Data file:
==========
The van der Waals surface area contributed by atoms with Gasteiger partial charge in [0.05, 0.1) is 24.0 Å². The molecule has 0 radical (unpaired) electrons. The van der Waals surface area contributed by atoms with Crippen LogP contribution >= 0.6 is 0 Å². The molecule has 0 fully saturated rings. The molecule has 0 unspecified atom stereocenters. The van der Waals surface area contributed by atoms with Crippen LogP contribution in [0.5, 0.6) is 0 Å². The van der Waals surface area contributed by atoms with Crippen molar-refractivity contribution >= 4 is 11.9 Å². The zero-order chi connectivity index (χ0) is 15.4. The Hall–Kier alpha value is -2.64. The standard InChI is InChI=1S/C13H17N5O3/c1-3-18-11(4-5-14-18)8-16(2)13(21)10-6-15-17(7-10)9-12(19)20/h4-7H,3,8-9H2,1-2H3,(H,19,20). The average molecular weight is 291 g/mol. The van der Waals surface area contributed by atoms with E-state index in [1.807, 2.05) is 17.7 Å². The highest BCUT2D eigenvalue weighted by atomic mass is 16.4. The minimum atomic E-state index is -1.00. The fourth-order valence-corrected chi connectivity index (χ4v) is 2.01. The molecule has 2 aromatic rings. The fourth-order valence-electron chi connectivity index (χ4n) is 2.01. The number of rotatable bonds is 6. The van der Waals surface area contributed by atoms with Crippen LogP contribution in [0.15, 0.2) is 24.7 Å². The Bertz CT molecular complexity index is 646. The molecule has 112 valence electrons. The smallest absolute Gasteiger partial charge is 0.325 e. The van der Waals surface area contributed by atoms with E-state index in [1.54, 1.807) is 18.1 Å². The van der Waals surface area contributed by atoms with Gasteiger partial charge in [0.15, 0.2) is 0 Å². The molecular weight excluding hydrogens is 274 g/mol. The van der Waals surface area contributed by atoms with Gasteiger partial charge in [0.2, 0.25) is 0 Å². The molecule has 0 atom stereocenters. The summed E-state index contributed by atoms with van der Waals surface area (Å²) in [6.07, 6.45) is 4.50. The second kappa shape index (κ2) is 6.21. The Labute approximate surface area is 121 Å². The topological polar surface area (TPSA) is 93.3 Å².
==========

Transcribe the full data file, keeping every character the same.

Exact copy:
The van der Waals surface area contributed by atoms with Gasteiger partial charge in [0.05, 0.1) is 24.0 Å². The molecule has 0 radical (unpaired) electrons. The van der Waals surface area contributed by atoms with Crippen LogP contribution >= 0.6 is 0 Å². The molecule has 0 fully saturated rings. The molecule has 0 unspecified atom stereocenters. The van der Waals surface area contributed by atoms with Crippen LogP contribution in [0.5, 0.6) is 0 Å². The van der Waals surface area contributed by atoms with Crippen molar-refractivity contribution >= 4 is 11.9 Å². The zero-order chi connectivity index (χ0) is 15.4. The Hall–Kier alpha value is -2.64. The standard InChI is InChI=1S/C13H17N5O3/c1-3-18-11(4-5-14-18)8-16(2)13(21)10-6-15-17(7-10)9-12(19)20/h4-7H,3,8-9H2,1-2H3,(H,19,20). The average molecular weight is 291 g/mol. The van der Waals surface area contributed by atoms with E-state index in [1.807, 2.05) is 17.7 Å². The highest BCUT2D eigenvalue weighted by atomic mass is 16.4. The minimum atomic E-state index is -1.00. The fourth-order valence-corrected chi connectivity index (χ4v) is 2.01. The molecule has 2 aromatic rings. The fourth-order valence-electron chi connectivity index (χ4n) is 2.01. The number of rotatable bonds is 6. The van der Waals surface area contributed by atoms with Crippen LogP contribution in [0.15, 0.2) is 24.7 Å². The Bertz CT molecular complexity index is 646. The molecule has 112 valence electrons. The smallest absolute Gasteiger partial charge is 0.325 e. The van der Waals surface area contributed by atoms with E-state index in [1.54, 1.807) is 18.1 Å². The van der Waals surface area contributed by atoms with Gasteiger partial charge in [0.15, 0.2) is 0 Å². The molecular weight excluding hydrogens is 274 g/mol. The van der Waals surface area contributed by atoms with Gasteiger partial charge in [0.2, 0.25) is 0 Å². The molecule has 0 atom stereocenters. The summed E-state index contributed by atoms with van der Waals surface area (Å²) in [6.07, 6.45) is 4.50. The second kappa shape index (κ2) is 6.21. The Labute approximate surface area is 121 Å². The topological polar surface area (TPSA) is 93.3 Å².